The Catholic Voter 2004-2008

[Click above and at right on PRINT THIS ARTICLE to reformat today’s column in a more readable form.]


Utilizing available data, I’ve compiled the following chart that compares votes cast by Catholics in the 2004 and 2008 presidential elections.

Generic Catholic Vote
 
 
 

2004 Generic

Catholic Vote

2008 Generic

Catholic Vote

Catholic
Vote
 
State

% of Catholics

 
Bush %
 
Kerry %
 
McCain %
 
Obama %

McCain 2008 vs.

Bush 2004
 
 
 
 
 
 
 
Alabama
8
N/A
N/A
N/A
N/A
Alaska
17
67
31
N/A
N/A
Arizona
23
52
47
49
49
-3
Arkansas
6
57
42
N/A
N/A
California
28
35
63
37
58
+2
Colorado
19
52
46
N/A
N/A
Connecticut
48
53
47
50
46
-3
Delaware
31
53
47
39
61
-14
Florida
28
57
42
49
50
-8
Georgia
10
69
31
N/A
N/A
Hawaii
30
49
51
N/A
N/A
Idaho
13
60
40
N/A
N/A
Illinois
36
44
56
43
57
-1
Indiana
18
56
43
50
50
-6
Iowa
23
46
53
41
50
-5
Kansas
22
61
39
N/A
N/A
Kentucky
21
57
43
N/A
N/A
Louisiana
38
68
31
70
27
+2
Maine
26
40
58
37
61
-3
Maryland
24
57
41
N/A
N/A
Massachusetts
44
49
51
N/A
N/A
Michigan
29
49
50
46
51
-3
Minnesota
28
49
50
47
53
-2
Mississippi
10
80
19
N/A
N/A
Missouri
22
50
49
55
45
+5
Montana
24
56
43
N/A
N/A
Nebraska
22
67
32
N/A
N/A
Nevada
25
47
52
42
57
-5
New Hampshire
38
52
47
50
50
-2
New Jersey
44
58
41
55
45
-3
New Mexico
32
38
61
29
69
-9
New York
42
51
48
41
59
-10
North Carolina
9
60
40
N/A
N/A
North Dakota
25
62
36
N/A
N/A
Ohio
26
55
44
52
47
-3
Oklahoma
9
66
34
N/A
N/A
Oregon
11
42
58
37
63
-5
Pennsylvania
35
49
51
52
48
+3
Rhode Island
57
40
59
38
60
-2
South Carolina
10
62
37
N/A
N/A
South Dakota
25
63
36
N/A
N/A
Tennessee
9
52
47
N/A
N/A
Texas
21
51
49
N/A
N/A
Utah
5
N/A
N/A
N/A
N/A
Vermont
31
48
52
37
63
-11
Virginia
15
63
36
N/A
N/A
Washington
16
37
62
35
63
-2
West Virginia
10
53
46
N/A
N/A
Wisconsin
32
48
52
47
53
-1
Wyoming
19
54
45
N/A
N/A

As the chart shows, this year many states did not track religious affiliation among voters, probably for financial reasons. But the trends within the data we have are quite clear. In 2004, President Bush received 52 percent of the generic Catholic vote; 61 percent of church-going Catholics; 41 percent of Hispanics. Senator McCain’s numbers were down across the board. He received 45 percent of the generic Catholic vote; 52 percent of church attendees; and 32 percent of the Hispanic vote.

It also appears that in the rust belt states of Pennsylvania, Ohio, and Indiana, many practicing Catholics simply stayed home. Why they did so is, for now, a matter of speculation, but it would not be unreasonable to guess that the state of the economy angered many who did not like Obama, but remained unmoved by McCain. And there are other telling numbers. In the city of Philadelphia, which is half African-American, voter turnout was down 10 percent from 2004. Most whites in Philadelphia are ethnic Italian-Americans, who for one reason or another chose to do something else than vote on Election Day.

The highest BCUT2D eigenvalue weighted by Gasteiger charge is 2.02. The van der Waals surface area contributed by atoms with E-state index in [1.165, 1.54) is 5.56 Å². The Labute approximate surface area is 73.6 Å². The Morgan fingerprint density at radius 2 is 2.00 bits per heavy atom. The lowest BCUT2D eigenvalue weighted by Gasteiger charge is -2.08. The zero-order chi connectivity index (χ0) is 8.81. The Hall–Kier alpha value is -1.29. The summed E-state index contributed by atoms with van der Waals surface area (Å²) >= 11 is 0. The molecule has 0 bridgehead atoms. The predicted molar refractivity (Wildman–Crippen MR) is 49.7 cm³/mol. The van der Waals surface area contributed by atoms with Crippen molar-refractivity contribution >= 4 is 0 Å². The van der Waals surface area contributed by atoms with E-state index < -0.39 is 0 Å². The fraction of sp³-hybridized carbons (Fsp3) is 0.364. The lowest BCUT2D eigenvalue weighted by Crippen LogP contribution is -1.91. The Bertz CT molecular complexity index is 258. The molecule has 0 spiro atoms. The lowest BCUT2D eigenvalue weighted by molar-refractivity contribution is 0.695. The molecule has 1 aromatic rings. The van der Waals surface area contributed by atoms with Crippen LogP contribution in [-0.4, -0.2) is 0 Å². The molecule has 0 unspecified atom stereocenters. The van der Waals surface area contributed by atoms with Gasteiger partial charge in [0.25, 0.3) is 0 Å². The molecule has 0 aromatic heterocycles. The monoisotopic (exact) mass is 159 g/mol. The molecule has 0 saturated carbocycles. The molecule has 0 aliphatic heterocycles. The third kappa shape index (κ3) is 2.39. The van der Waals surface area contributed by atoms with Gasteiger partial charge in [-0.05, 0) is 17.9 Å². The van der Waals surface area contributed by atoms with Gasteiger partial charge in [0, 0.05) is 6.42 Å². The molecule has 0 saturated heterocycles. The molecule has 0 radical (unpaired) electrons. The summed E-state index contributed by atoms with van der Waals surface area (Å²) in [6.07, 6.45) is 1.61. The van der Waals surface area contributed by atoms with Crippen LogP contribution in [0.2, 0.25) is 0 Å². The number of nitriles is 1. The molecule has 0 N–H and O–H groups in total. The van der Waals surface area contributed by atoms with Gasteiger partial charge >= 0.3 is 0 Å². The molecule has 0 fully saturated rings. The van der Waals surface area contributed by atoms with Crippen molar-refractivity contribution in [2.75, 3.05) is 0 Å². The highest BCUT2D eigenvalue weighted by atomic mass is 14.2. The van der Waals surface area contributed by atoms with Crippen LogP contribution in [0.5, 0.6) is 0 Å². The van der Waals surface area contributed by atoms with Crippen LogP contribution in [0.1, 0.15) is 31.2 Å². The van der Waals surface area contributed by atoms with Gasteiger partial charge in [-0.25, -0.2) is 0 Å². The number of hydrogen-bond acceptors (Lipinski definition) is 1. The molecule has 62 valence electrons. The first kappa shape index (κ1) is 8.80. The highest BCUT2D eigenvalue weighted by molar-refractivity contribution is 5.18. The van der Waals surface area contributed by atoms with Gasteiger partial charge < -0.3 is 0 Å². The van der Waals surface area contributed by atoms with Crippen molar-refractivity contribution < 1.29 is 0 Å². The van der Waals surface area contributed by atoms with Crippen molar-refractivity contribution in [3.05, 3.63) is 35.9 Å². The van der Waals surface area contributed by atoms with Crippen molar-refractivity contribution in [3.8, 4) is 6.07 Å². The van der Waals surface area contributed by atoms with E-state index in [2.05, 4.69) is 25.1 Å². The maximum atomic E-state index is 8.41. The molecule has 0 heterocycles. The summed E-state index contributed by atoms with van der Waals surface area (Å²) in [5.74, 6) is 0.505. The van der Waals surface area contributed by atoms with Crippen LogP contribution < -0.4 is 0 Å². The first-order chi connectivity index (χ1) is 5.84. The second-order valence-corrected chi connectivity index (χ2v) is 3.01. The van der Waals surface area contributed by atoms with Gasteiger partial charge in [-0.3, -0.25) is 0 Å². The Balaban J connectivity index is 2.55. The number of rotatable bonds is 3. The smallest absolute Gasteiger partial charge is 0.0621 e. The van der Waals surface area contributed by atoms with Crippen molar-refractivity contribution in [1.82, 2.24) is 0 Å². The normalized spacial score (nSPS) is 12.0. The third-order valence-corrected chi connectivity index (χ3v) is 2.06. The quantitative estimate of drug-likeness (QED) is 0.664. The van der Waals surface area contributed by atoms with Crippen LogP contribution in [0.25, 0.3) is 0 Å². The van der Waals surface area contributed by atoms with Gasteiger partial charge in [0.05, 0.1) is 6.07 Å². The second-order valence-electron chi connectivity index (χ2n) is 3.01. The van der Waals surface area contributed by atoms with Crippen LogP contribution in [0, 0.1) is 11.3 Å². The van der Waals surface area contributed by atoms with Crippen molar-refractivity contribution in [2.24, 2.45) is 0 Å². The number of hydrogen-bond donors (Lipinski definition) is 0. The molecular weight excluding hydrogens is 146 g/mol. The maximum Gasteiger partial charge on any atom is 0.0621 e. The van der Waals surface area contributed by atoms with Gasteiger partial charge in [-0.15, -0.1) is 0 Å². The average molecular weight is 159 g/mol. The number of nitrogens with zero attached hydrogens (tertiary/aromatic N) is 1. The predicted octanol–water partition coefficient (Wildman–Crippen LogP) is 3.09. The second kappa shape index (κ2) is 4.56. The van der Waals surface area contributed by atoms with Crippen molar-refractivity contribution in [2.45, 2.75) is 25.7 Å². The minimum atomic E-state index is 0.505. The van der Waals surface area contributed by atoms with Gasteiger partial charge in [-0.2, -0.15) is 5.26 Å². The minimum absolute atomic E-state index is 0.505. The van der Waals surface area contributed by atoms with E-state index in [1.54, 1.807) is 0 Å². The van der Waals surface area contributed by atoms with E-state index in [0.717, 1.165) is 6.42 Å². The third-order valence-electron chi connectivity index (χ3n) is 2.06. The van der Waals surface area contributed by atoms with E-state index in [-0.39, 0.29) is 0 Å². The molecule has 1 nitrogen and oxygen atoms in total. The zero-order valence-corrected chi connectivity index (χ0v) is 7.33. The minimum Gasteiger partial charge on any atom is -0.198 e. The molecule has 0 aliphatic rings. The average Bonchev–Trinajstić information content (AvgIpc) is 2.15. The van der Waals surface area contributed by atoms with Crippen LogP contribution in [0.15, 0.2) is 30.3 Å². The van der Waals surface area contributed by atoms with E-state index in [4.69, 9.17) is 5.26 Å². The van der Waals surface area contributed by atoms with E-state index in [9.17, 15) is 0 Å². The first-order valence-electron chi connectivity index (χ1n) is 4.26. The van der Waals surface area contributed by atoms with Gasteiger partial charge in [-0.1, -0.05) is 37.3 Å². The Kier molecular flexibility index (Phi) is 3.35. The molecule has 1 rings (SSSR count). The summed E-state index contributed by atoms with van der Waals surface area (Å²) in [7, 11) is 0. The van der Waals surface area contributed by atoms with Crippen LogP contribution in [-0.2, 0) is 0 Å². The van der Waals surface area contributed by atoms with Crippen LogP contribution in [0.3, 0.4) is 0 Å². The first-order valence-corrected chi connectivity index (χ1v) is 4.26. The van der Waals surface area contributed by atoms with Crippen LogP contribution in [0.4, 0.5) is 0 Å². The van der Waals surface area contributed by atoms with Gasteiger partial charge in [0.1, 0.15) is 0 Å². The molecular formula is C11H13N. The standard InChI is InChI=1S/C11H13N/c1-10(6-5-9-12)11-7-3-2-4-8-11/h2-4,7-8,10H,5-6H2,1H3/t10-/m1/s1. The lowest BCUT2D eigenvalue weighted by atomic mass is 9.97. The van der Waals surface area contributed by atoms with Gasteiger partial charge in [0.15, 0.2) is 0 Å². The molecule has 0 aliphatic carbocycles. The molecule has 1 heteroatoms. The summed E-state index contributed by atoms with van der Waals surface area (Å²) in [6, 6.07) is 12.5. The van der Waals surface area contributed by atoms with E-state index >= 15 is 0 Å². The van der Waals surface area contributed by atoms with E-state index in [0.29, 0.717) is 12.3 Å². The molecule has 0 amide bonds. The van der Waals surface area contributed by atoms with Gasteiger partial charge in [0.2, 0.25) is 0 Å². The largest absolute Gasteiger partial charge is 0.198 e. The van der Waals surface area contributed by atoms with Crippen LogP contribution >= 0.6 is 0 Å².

This trend was also evident in the rest of Pennsylvania. Even though Catholics went against the national trend with 52 percent casting their vote for McCain, (a 4 percent improvement over Bush) in the ten counties with the largest Catholic populations, voter turnout declined in eight of them:

 

 
Pennsylvania Catholic Vote
 
 
County
 
Catholic (%)
 
Median
Income
2008 Presidential
Winner
2004 Presidential
Winner
Voter Turnout
2004 v. 2008
 
 
 
 
 
 
Elk
64.6%
$37,550
Obama 51%
Bush 54%
-7.1%
Cambria
54.7%
$30,179
Obama 56%
Bush 51%
-10.6%
Lackawanna
49.7%
$34,438
Obama 63%
Kerry 56%
+1.9%
Alleghany
49.3%
$38,329
Obama 57%
Kerry 57%
-1%
Delaware
48.9%
$50,092
Obama 60%
Kerry 57%
-1%
Bucks
43.7%
$59,727
Obama 54%
Kerry 51%
-2.5%
Schuylkill
42.2%
$32,699
McCain 54%
Bush 55%
-4.6%
Erie
36.7%
$36,627
Obama 59%
Kerry 54%
-1.6%
Northampton
35.8%
$45,234
Obama 55%
Kerry 50%
+5.6%
Westmoreland
35.5%
$37,106
McCain 58%
Bush 56%
-6.7%
 

Careful breakouts of the numbers make clear that large percentages of GOP-voting Catholics in several of the poorest Pennsylvania counties were AWOL. These GOP losses among Catholics must surely be characterized as self-inflicted. The McCain campaign admittedly failed to paint a vivid and appealing social and economic vision for Americans. But it still might have done better among Catholics if its Catholic outreach program hadn’t been caught up in internal strife and run by people more interested in their own futures than the success of the candidate.

 



  • dad29

    Seems that your analysis supports the general conclusion that McCain lost–or more acerbically, McCain ran a lousy campaign with lousy planks.

    IOW, why would anyone vote for him?

    Only to defeat Obama.